Appeal from the Circuit Court of Madison County. No. 98-L-900 Honorable George J. Moran, Judge, presiding.
Justices: Honorable Richard P. Goldenhersh, J.
Honorable Terrence J. Hopkins, P.J., and
Honorable Clyde L. Kuehn, J.,
The opinion of the court was delivered by: Justice Goldenhersh
Rule 23 order filed November 19, 2002; Motion to publish granted January 3, 2003.
April D. Eddy (plaintiff) appeals from an order of the circuit court of Madison County ordering plaintiff to pay State Farm Insurance Company (State Farm) its entire subrogation lien less attorney fees of one-third for the payment of State Farm's medical-pay lien. The issue on appeal is whether the trial court erred in awarding State Farm its full subrogation lien, minus a reduction under the fund doctrine, for medical payments made by State Farm under its contract of insurance with plaintiff. We affirm and remand with directions.
Plaintiff and Floy E. Sybert (defendant), who takes no part in this appeal, were involved in an automobile accident on November 14, 1998. Both plaintiff and defendant were insured by State Farm. Defendant's policy with State Farm provided for maximum liability limits of $100,000 per person. Plaintiff's policy with State Farm provided medical-pay coverage in the amount of $25,000. The terms of the insurance policy issued by State Farm to plaintiff also contained a subrogation clause that allowed State Farm to obtain plaintiff's right to recover against a third party after State Farm paid plaintiff's medical bills. The subrogation provision provided in pertinent part as follows:
"b. Under medical payments coverage:
(1) we are subrogated to the extent of our payment to the right of recovery the injured person has against any party liable for the bodily injury.
(3) if the person to or for whom we make payment recovers from any party liable for the bodily injury, that person shall hold in trust for us the proceeds of the recovery and reimburse us to the extent of our payment." (Emphasis in original.)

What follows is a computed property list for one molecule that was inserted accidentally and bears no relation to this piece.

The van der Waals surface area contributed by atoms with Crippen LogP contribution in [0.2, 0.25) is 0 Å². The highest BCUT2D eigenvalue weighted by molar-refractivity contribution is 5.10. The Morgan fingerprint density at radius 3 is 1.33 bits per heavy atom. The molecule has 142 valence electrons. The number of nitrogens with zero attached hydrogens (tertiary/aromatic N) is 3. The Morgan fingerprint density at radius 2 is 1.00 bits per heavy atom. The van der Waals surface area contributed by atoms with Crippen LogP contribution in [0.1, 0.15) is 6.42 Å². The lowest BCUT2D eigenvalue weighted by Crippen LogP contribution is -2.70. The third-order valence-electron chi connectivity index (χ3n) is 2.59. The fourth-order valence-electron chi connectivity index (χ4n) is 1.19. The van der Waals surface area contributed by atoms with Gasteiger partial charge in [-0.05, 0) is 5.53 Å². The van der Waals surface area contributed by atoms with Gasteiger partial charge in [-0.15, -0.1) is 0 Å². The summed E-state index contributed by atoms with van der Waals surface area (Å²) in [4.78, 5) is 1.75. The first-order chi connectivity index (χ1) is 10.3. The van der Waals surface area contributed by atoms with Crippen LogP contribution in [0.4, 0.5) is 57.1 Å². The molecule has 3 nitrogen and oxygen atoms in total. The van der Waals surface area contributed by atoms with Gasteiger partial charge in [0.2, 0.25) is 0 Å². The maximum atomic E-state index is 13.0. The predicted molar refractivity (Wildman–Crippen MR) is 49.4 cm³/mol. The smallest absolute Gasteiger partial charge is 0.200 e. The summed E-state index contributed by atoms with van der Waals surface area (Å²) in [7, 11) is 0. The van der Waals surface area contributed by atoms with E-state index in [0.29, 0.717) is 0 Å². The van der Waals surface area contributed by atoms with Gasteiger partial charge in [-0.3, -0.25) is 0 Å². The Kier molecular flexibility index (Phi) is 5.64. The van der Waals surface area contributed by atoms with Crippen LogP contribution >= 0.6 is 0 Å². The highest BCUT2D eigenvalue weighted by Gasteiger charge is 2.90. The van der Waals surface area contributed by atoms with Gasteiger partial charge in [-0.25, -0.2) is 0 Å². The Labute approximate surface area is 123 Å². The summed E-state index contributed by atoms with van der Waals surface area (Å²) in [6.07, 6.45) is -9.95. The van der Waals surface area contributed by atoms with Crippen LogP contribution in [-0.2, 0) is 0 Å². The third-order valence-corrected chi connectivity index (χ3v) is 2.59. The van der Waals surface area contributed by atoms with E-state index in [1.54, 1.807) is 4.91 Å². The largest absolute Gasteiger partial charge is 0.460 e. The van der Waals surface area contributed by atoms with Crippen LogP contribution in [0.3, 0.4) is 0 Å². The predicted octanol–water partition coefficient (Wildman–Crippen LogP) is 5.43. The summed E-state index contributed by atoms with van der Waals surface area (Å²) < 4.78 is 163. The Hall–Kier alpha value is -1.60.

Upon learning of the accident, State Farm sent plaintiff a letter dated November 18, 1998, in which it outlined the rights and obligations of both plaintiff and State Farm. In the letter, State Farm specifically advised plaintiff that her policy provided for reasonable expenses for necessary medical treatment caused by the accident up to a limit of $25,000 per person and that "[t]he expenses are covered for three years from the date of the accident for bodily injury, provided the injury is discovered and treated within one year of the accident date." State Farm also advised plaintiff, via the letter, of its subrogation rights and asserted, "We will not subrogate for the amount we have paid if your recovery from the responsible party plus our payments do not exceed your damages."
State Farm asked plaintiff to sign a medical authorization form to allow State Farm to obtain her medical records. Plaintiff declined to do so, opting instead to allow her attorney to obtain her medical records and bills and forward them to State Farm. State Farm made payments on behalf of plaintiff and sent letters informing plaintiff of the amounts of medical bills paid on her behalf. State Farm advised plaintiff that the medical payments made by State Farm on her behalf "are subject to [State Farm's] right to subrogation or reimbursement."
On December 15, 1998, plaintiff filed a lawsuit against defendant. On September 29, 1999, plaintiff's counsel made a settlement demand by letter for "payment in the range of $160,000." The parties ultimately agreed to settle for the policy limits of $100,000. On November 24, 1999, an order was entered, pursuant to a stipulation of the parties, dismissing the case with prejudice. The order also stated that the trial court retained jurisdiction to resolve lien issues.
The record shows that between December 1, 1998, and July 2, 1999, State Farm paid $19,079.82 of plaintiff's medical bills. State Farm issued two separate checks to fulfill its payment obligations under the settlement. One check was in the amount of $12,719.88, made payable to plaintiff, her attorneys, and State Farm. State Farm refused to endorse the check ...